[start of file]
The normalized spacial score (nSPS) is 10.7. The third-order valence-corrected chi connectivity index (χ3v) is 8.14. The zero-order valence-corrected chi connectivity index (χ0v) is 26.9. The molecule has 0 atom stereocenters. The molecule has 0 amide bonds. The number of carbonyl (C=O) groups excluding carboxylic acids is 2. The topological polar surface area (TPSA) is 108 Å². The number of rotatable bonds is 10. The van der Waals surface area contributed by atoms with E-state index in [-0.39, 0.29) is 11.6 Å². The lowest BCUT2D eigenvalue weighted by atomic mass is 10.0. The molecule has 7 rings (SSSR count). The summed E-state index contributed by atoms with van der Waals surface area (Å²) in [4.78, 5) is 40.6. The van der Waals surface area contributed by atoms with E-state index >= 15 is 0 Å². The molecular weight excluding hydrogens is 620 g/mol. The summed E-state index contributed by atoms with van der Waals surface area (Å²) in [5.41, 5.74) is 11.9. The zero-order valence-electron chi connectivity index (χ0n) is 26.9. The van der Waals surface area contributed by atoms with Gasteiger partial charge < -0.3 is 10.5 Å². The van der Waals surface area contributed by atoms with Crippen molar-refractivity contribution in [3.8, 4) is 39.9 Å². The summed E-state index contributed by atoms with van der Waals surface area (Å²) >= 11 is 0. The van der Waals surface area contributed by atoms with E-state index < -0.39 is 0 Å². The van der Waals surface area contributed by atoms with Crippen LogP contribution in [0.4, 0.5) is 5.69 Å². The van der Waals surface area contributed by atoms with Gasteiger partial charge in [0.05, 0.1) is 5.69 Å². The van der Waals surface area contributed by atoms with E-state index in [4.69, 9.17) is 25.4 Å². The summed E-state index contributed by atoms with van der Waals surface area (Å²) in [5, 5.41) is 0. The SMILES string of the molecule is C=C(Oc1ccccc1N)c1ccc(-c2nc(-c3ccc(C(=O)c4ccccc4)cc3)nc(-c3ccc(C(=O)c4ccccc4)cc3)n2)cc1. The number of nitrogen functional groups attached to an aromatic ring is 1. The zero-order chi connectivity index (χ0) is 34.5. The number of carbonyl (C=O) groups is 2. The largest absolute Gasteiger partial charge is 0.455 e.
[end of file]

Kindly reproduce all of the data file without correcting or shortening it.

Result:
The normalized spacial score (nSPS) is 10.7. The third-order valence-corrected chi connectivity index (χ3v) is 8.14. The zero-order valence-corrected chi connectivity index (χ0v) is 26.9. The molecule has 0 atom stereocenters. The molecule has 0 amide bonds. The number of carbonyl (C=O) groups excluding carboxylic acids is 2. The topological polar surface area (TPSA) is 108 Å². The number of rotatable bonds is 10. The van der Waals surface area contributed by atoms with E-state index in [-0.39, 0.29) is 11.6 Å². The lowest BCUT2D eigenvalue weighted by atomic mass is 10.0. The molecule has 7 rings (SSSR count). The summed E-state index contributed by atoms with van der Waals surface area (Å²) in [4.78, 5) is 40.6. The van der Waals surface area contributed by atoms with E-state index >= 15 is 0 Å². The molecular weight excluding hydrogens is 620 g/mol. The summed E-state index contributed by atoms with van der Waals surface area (Å²) in [5.41, 5.74) is 11.9. The zero-order valence-electron chi connectivity index (χ0n) is 26.9. The van der Waals surface area contributed by atoms with Gasteiger partial charge < -0.3 is 10.5 Å². The van der Waals surface area contributed by atoms with Crippen molar-refractivity contribution in [3.8, 4) is 39.9 Å². The summed E-state index contributed by atoms with van der Waals surface area (Å²) >= 11 is 0. The van der Waals surface area contributed by atoms with E-state index < -0.39 is 0 Å². The van der Waals surface area contributed by atoms with Crippen LogP contribution in [0.4, 0.5) is 5.69 Å². The van der Waals surface area contributed by atoms with Gasteiger partial charge in [0.05, 0.1) is 5.69 Å². The van der Waals surface area contributed by atoms with E-state index in [4.69, 9.17) is 25.4 Å². The summed E-state index contributed by atoms with van der Waals surface area (Å²) in [5, 5.41) is 0. The SMILES string of the molecule is C=C(Oc1ccccc1N)c1ccc(-c2nc(-c3ccc(C(=O)c4ccccc4)cc3)nc(-c3ccc(C(=O)c4ccccc4)cc3)n2)cc1. The number of nitrogen functional groups attached to an aromatic ring is 1. The zero-order chi connectivity index (χ0) is 34.5. The number of carbonyl (C=O) groups is 2. The largest absolute Gasteiger partial charge is 0.455 e.